In the present case, the judge's finding "that the fair and reasonable fee for legal services" to the estate was $500 is conclusive. See G. L. c. 206, Section 16 (as amended through St. 1949, c. 140), which provides that an executor "shall be allowed his reasonable expenses, costs and counsel fees incurred in the execution of his trust . . . as the court may allow . . ." (emphasis supplied). The evidence is not reported. The judge's subsidiary findings are consistent with, and support, his conclusion that $500 was a reasonable fee to charge to the probate estate. The probate estate was small and would have been insolvent even if no counsel fee had been paid from it. The legal services, necessary with respect to the probate estate alone and tending
directly to benefit that estate, have not been shown to have had a value in excess of $500. At least as to an insolvent estate, the judge could reasonably conclude that it was inequitable to charge the small probate estate with the expenses of settling taxes due because of substantial nonprobate assets which creditors of the testator might not be able to reach. These expenses were of benefit principally to the executrix herself as recipient of her husband's nonprobate assets. Without any intimation as to the principles which would govern a solvent probate estate, we hold that the probate judge, in fixing the fee chargeable to this probate estate, was entitled to take into account the circumstances outlined above.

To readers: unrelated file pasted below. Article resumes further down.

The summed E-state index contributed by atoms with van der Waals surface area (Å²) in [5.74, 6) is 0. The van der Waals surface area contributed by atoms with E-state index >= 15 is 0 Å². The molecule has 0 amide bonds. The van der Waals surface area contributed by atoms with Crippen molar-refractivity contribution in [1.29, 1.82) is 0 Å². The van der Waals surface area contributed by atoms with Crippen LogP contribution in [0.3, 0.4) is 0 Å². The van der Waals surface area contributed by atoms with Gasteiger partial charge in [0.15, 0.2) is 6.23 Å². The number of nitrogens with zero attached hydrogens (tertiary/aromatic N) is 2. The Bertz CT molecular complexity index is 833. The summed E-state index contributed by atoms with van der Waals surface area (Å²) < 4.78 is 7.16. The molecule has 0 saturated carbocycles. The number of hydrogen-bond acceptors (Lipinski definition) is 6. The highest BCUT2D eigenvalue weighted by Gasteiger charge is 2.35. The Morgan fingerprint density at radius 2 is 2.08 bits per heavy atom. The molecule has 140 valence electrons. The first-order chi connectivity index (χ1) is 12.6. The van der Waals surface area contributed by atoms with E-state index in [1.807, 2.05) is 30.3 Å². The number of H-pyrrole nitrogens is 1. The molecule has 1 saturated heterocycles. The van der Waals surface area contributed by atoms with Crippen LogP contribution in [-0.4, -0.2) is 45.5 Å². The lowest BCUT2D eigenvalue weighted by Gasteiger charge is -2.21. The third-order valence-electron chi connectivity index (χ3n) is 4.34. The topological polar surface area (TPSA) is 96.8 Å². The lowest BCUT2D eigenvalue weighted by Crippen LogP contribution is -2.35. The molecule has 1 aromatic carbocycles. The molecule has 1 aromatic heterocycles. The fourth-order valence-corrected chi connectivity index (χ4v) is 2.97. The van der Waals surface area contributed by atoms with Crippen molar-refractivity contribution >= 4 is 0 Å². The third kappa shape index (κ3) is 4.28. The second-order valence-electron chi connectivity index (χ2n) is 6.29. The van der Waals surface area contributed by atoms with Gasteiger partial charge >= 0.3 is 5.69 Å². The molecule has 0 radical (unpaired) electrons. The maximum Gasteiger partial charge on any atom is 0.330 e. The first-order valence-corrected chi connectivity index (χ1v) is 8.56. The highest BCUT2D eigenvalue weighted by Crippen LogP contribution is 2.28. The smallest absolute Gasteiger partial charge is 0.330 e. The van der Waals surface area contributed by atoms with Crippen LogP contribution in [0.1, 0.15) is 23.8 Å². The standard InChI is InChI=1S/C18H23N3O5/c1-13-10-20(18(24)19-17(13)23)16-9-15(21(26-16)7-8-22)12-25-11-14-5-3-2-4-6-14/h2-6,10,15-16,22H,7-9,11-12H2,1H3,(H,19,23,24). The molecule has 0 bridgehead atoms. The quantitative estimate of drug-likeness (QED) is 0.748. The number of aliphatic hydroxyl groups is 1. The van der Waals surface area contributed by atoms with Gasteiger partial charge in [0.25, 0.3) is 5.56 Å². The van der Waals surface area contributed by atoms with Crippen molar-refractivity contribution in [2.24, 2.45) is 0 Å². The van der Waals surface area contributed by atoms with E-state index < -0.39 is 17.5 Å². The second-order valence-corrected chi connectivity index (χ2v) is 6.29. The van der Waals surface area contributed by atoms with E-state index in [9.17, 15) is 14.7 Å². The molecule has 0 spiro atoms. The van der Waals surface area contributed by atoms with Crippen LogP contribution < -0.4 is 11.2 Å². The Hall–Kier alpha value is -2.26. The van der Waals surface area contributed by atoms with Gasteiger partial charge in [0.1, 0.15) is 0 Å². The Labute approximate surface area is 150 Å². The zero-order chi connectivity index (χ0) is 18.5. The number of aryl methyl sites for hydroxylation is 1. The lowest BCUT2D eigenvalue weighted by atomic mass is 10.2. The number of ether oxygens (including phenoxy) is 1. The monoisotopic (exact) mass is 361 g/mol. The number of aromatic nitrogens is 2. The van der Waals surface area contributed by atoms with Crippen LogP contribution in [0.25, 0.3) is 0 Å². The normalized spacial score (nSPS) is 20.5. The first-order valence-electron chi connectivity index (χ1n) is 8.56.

The apportionment of estate taxes between the probate estate and nonprobate assets is specifically authorized by statute. G. L. c. 65A, Sections 5 and 5A (as amended through St. 1948, c. 605, Sections 1, 2), and Section 5B (inserted by St. 1943, c. 519, Section 1). We recognize that these statutory provisions do not purport to deal with the apportionment of counsel fees related to estate tax proceedings, and that, prior to the enactment of a predecessor of these statutory provisions, such an apportionment of estate taxes was not permitted. See Plunkett v. Old Colony Trust Co. 233 Mass. 471 , 475-476; Isaacson v. Boston Safe Deposit & Trust Co. 325 Mass. 469 , 474; Newhall, Settlement of Estates (4th ed.) Section 164. The action of the probate judge (see G. L. c. 206, Section 16, as amended), however, was entirely consistent with the legislative policy of equitable apportionment found in c. 65A, Sections 5-5B.
We have given consideration to decisions elsewhere presenting similar question. See Estate of McKitrick, 15 Ohio Op. 2d 274, 275-276 (Pro. Ct.). In New York by statute (Deced. Est. Law, Section 124, subdiv. 7, as amended by Laws 1950, c. 822, Section 1) a comparable result can now be reached. See Matter of Mervis, 26 Misc. 2d (N. Y.) 942, 943-944 (Surr. Ct.). Cf. Matter of Walsh, 23 Misc. 2d (N. Y.) 873, 876 (Surr. Ct.).
[Note 1] It does not appear from the record that the testator had directed in his will that the probate estate or nonprobate assets should bear the burden of particular death taxes or expenses. Accordingly, we need not consider the effect of any such direction.